The definition of autism is: any developmental disorder that affects more than one area of a child’s natural development and begins/ has its onset at the age of two. The disorder has to impact at least two or three areas of development that prior to age two the child was developing at a normal rate in.
The areas of concern for most children who may be diagnosed with autism are: social, emotional, intellectual, and physical. The autistic child will lack skills that his or her peers of the same age have.
Delays or regression in locomotion skills like walking, crawling, rolling from back to front, and pulling to a standing position help with the diagnostic process. You should keep in mind that all milestones are hit differently with each child, but if the delays or noticeable regressions are extreme, that is what you want to report to the pediatrician.
Speech delays are another major diagnostic for autism. If a child can’t speak at least twenty words and know what they mean by the time they are two and a half, that is a developmental delay that should be of concern. (Children with Asperger’s will not present this delay at all, and that is why their disorder isn’t discovered until much later in life.) Early intervention can help with speech.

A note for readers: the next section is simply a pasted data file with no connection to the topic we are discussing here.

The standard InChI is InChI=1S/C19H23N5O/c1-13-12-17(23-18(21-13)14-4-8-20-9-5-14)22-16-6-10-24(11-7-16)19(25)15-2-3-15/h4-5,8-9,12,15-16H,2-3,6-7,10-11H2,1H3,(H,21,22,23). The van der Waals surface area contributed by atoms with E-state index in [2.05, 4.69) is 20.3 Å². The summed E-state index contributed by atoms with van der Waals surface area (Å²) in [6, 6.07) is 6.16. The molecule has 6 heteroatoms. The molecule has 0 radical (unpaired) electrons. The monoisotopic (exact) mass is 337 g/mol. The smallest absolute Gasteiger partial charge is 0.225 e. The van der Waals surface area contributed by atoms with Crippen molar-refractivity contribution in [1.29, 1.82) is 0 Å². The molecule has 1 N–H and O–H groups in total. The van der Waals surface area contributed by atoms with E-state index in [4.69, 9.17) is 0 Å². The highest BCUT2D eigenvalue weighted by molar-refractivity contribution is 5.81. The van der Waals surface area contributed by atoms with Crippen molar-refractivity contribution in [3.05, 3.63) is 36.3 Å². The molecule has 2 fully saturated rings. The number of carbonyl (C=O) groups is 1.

Most commonly, all children with autism disorders will not make regular and fixed eye contact. They will look anywhere else in the room or around your face, head and body, but never into your eyes for very long. This is the beginning of social developmental delays that have a long standing impact on their lives. With therapeutical treatment, it improves. They also miss body language and facial cues because they are not looking at the person or people talking to them.